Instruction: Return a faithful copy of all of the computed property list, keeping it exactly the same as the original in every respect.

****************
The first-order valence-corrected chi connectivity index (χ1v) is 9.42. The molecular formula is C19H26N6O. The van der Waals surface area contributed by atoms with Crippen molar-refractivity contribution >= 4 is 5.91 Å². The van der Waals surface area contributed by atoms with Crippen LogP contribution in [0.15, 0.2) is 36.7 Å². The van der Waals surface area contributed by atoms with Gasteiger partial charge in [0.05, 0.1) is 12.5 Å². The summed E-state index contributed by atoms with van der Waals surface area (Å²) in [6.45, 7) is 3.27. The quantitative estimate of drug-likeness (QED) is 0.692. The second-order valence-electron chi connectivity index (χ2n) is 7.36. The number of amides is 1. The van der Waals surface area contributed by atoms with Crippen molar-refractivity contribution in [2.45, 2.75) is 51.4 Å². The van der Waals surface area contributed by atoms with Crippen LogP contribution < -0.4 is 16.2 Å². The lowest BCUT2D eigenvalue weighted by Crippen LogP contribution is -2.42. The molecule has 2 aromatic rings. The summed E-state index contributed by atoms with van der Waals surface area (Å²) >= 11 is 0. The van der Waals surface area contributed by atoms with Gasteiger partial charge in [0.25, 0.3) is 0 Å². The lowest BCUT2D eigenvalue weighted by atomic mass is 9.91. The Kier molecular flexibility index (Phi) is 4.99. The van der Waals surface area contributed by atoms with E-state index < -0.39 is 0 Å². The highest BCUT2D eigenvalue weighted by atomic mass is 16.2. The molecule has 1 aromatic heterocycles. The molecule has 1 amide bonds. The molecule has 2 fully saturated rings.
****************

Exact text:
The first-order valence-corrected chi connectivity index (χ1v) is 9.42. The molecular formula is C19H26N6O. The van der Waals surface area contributed by atoms with Crippen molar-refractivity contribution >= 4 is 5.91 Å². The van der Waals surface area contributed by atoms with Crippen LogP contribution in [0.15, 0.2) is 36.7 Å². The van der Waals surface area contributed by atoms with Gasteiger partial charge in [0.05, 0.1) is 12.5 Å². The summed E-state index contributed by atoms with van der Waals surface area (Å²) in [6.45, 7) is 3.27. The quantitative estimate of drug-likeness (QED) is 0.692. The second-order valence-electron chi connectivity index (χ2n) is 7.36. The number of amides is 1. The van der Waals surface area contributed by atoms with Crippen molar-refractivity contribution in [2.45, 2.75) is 51.4 Å². The van der Waals surface area contributed by atoms with Crippen LogP contribution < -0.4 is 16.2 Å². The lowest BCUT2D eigenvalue weighted by Crippen LogP contribution is -2.42. The molecule has 2 aromatic rings. The summed E-state index contributed by atoms with van der Waals surface area (Å²) >= 11 is 0. The van der Waals surface area contributed by atoms with Gasteiger partial charge in [0.25, 0.3) is 0 Å². The lowest BCUT2D eigenvalue weighted by atomic mass is 9.91. The Kier molecular flexibility index (Phi) is 4.99. The van der Waals surface area contributed by atoms with E-state index < -0.39 is 0 Å². The highest BCUT2D eigenvalue weighted by atomic mass is 16.2. The molecule has 1 aromatic heterocycles. The molecule has 1 amide bonds. The molecule has 2 fully saturated rings.